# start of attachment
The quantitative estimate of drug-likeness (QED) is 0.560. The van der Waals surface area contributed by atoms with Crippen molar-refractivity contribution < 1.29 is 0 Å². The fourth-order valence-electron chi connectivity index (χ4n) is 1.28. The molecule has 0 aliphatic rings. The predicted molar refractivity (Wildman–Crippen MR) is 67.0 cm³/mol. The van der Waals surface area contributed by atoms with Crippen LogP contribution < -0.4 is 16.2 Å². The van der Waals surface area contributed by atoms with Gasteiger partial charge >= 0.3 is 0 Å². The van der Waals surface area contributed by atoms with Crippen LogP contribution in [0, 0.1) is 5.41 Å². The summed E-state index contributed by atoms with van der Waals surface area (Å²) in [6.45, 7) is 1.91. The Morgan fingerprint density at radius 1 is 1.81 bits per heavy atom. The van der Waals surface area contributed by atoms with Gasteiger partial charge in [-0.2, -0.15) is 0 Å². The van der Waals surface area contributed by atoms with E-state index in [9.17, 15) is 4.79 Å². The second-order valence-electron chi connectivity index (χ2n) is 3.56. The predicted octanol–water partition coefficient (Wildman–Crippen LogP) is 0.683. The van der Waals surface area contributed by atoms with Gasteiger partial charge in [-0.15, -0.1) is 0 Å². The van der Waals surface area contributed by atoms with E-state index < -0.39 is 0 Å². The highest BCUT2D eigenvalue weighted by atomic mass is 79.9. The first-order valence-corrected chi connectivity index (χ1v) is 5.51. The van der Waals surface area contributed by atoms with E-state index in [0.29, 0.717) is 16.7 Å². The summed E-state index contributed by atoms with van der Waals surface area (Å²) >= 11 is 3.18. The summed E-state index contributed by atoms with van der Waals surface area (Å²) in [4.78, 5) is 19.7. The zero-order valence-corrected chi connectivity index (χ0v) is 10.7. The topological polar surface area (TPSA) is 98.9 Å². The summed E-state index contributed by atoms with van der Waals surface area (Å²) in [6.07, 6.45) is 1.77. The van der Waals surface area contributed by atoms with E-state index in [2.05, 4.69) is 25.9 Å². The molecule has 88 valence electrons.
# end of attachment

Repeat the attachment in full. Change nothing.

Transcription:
The quantitative estimate of drug-likeness (QED) is 0.560. The van der Waals surface area contributed by atoms with Crippen molar-refractivity contribution < 1.29 is 0 Å². The fourth-order valence-electron chi connectivity index (χ4n) is 1.28. The molecule has 0 aliphatic rings. The predicted molar refractivity (Wildman–Crippen MR) is 67.0 cm³/mol. The van der Waals surface area contributed by atoms with Crippen LogP contribution < -0.4 is 16.2 Å². The van der Waals surface area contributed by atoms with Gasteiger partial charge >= 0.3 is 0 Å². The van der Waals surface area contributed by atoms with Crippen LogP contribution in [0, 0.1) is 5.41 Å². The summed E-state index contributed by atoms with van der Waals surface area (Å²) in [6.45, 7) is 1.91. The Morgan fingerprint density at radius 1 is 1.81 bits per heavy atom. The van der Waals surface area contributed by atoms with Gasteiger partial charge in [-0.2, -0.15) is 0 Å². The van der Waals surface area contributed by atoms with E-state index in [9.17, 15) is 4.79 Å². The second-order valence-electron chi connectivity index (χ2n) is 3.56. The predicted octanol–water partition coefficient (Wildman–Crippen LogP) is 0.683. The van der Waals surface area contributed by atoms with Gasteiger partial charge in [-0.15, -0.1) is 0 Å². The van der Waals surface area contributed by atoms with E-state index < -0.39 is 0 Å². The highest BCUT2D eigenvalue weighted by atomic mass is 79.9. The first-order valence-corrected chi connectivity index (χ1v) is 5.51. The van der Waals surface area contributed by atoms with E-state index in [0.29, 0.717) is 16.7 Å². The summed E-state index contributed by atoms with van der Waals surface area (Å²) >= 11 is 3.18. The summed E-state index contributed by atoms with van der Waals surface area (Å²) in [4.78, 5) is 19.7. The zero-order valence-corrected chi connectivity index (χ0v) is 10.7. The topological polar surface area (TPSA) is 98.9 Å². The summed E-state index contributed by atoms with van der Waals surface area (Å²) in [6.07, 6.45) is 1.77. The van der Waals surface area contributed by atoms with E-state index in [2.05, 4.69) is 25.9 Å². The molecule has 88 valence electrons.